Thursday, November 13, 2008

Studio of Exhaustion From Diligent Service

The Qianlong Emperor’s Studio of Exhaustion From Diligent Service (or Juanqinzhai) is an 18th-century jewel box tucked away in the northeast quadrant of the Forbidden City. While it's on my list of things to see in my life, the reason I want to see it is not because of its historical importance, or furnishings, or authenticity. (The room shown above is the theater.)

No, I want to see it because of the name. How can you resist seeing something called The Studio of Exhaustion from Diligent Service?

This inner room receives its light from the illumination through the double-sided embroidery panels in the screens. A worker peers down at the photographers from the balcony.

The emperor built it for retreat from a tiring life of ruling masses of Chinese citizens. It basically consists of a foyer-type space, with bedroom. There's a secret door that lead to his theater (part of the stage is shown above) where he was treated to theater-for-one as there was only one chair. I suppose that is a parallel to our wide-screen televisions and comfy recliners.

I can think of many places that may qualify in our twentieth century life.
First, the laundry area/room. It's a good place to go to escape. No one follows you there. You can stand in one-ness with the ohm and hum of the washing machine and the dryer, folding Mt. Laundry. The phone's not there, nor is the computer. Just ohm. Just hum. And an occasional clank.

The bedroom. This has to be the ultimate studio of exhaustion from some kind of service, even it the service is only of the cook-and-clean-and-grade-and-bring-home-the-bacon kind of service. In our twentieth century bedrooms, we have multiple pillows (a chore both evening and morning to un-decorate and re-decorate the bed) and comfortable mattresses.

When we went to Shanghai, I sat down on the bed when we arrived, expecting that western "bounce" that comes from sitting on a mattress with springs. No bounce. If felt like I'd perched on the edge of the coffee table, with a thud. We asked for a different mattress. Same thing--really really hard.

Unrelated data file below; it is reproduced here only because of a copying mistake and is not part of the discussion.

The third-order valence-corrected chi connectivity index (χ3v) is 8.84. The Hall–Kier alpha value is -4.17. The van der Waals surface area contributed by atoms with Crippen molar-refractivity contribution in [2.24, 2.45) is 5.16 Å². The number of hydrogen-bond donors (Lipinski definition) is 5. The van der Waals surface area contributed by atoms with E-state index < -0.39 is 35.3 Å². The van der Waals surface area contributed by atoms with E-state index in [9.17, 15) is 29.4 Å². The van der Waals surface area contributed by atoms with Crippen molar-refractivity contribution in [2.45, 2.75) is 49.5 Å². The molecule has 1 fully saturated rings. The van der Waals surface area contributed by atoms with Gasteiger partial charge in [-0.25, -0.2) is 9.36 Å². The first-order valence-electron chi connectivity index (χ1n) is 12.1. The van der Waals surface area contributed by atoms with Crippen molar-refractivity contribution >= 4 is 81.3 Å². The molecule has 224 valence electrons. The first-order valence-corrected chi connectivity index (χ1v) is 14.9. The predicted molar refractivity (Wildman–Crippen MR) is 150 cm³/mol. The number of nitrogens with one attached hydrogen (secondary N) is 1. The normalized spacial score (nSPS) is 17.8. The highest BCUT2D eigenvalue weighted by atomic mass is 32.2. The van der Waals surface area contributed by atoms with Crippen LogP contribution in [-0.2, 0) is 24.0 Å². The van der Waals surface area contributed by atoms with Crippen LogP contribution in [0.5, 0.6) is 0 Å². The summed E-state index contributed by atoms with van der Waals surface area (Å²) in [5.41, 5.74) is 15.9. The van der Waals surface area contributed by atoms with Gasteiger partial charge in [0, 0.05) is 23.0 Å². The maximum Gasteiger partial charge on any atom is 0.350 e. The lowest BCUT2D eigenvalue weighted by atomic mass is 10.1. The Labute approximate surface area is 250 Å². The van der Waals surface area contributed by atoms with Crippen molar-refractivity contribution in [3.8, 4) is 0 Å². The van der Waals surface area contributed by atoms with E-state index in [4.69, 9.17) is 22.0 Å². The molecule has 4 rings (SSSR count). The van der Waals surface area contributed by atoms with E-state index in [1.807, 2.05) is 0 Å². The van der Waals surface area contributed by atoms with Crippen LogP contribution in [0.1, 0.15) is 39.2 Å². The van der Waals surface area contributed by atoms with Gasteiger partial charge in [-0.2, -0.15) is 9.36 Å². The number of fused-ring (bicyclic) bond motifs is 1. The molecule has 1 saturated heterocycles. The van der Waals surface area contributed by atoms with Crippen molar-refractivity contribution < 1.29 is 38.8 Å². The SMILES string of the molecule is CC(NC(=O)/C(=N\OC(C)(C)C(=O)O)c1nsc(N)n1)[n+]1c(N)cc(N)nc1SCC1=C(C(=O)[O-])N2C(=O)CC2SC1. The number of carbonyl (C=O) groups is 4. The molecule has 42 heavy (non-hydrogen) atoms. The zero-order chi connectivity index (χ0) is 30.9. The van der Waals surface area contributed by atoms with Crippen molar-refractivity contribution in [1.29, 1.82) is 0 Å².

The manager came up, for we were there just after 9/11 and were "honored American guests" at his hotel. I asked for another bedspread and he had one brought up, all the while conversing with us in some sort of English. That means that we understood the words to be from the English language, but really couldn't understand a thing he said--the syntax was so interestingly arranged. We'd try, smile, cock our heads towards him as if that would help, and keep smiling.

When the extra comforter arrived, I peeled back the sheets, lay out the bedspread underneath the mattress pad and then made the bed again (actually the two maids there re-made the bed). I asked him to explain our request that they were to keep that there the entire week for the honored American Guests. They bowed, smiled and backed out of the room. I can only imagine what they told their families over the dinner table.

I think this is one of the best spaces in Juanqinzhai. A single throne, with wise sayings (I assume) on the wall, where he would greet people. Then he would probably make them all go away in order to enjoy the paintings in this Studio. He brought in a Jesuit priest from Italy in order to paint scenes of nature during summer; thick masses of wisteria blossoms dangle from the theater's ceilings, as apparently he enjoyed the outdoors.

I could think of many Studios for our tired 20th century dwellers: the car as I drive home from lunch from Chad, no radio and just the satisfying sounds of the road noise as I'm alone with my thoughts. Your place may be in front of your sewing machine, piecing together a quilt, or in the recliner, reading a book. Everyone's is different, but another common place is the backyard.

We were at a friend's home the other night and they had a portable fireplace. We gathered around and watched the sparks fly off into the night, the wood crackling. I've, on occasion, gone out to our backyard as we're lucky enough to have a genuine wisteria vine overhead with fragrant blossoms in the spring. Another friend, a double major in music and physics, believed that when man went outside into nature, all the harmonic intervals and vibrations were in sync--as opposed to trying to line up our karma with man-made items such as plastic and nylon and polyester. She believed we felt better just by being outside. Perhaps.

So, if you'll excuse me, I'd like to push back from this man-made computer, pick up my latest book (Acedia and Me, by Kathleen Norris) and try to get my harmonics back into natural vibration by escaping to My Studio of Exhaustion from Diligent Service.

If you go here, you'll get a video of NBC's tour of the space. You do have to endure an interview with Matt Lauer first, then it gets interesting.


Jessica said...

This post made me laugh. Yes, I have gotten stuck in the laundry room watching the clothes spin round and round (the real reason I spend extra cash for a front loader). My mother's dryer was a nice warm massage chair. My studio of exhaustion from diligent service would probably be the living room, though. I really like the comfy chairs.

Christine said...


Cynthia said...

Fascinating. I'm glad it wasn't restored yet when we were there. Now, another reason to return. Thanks!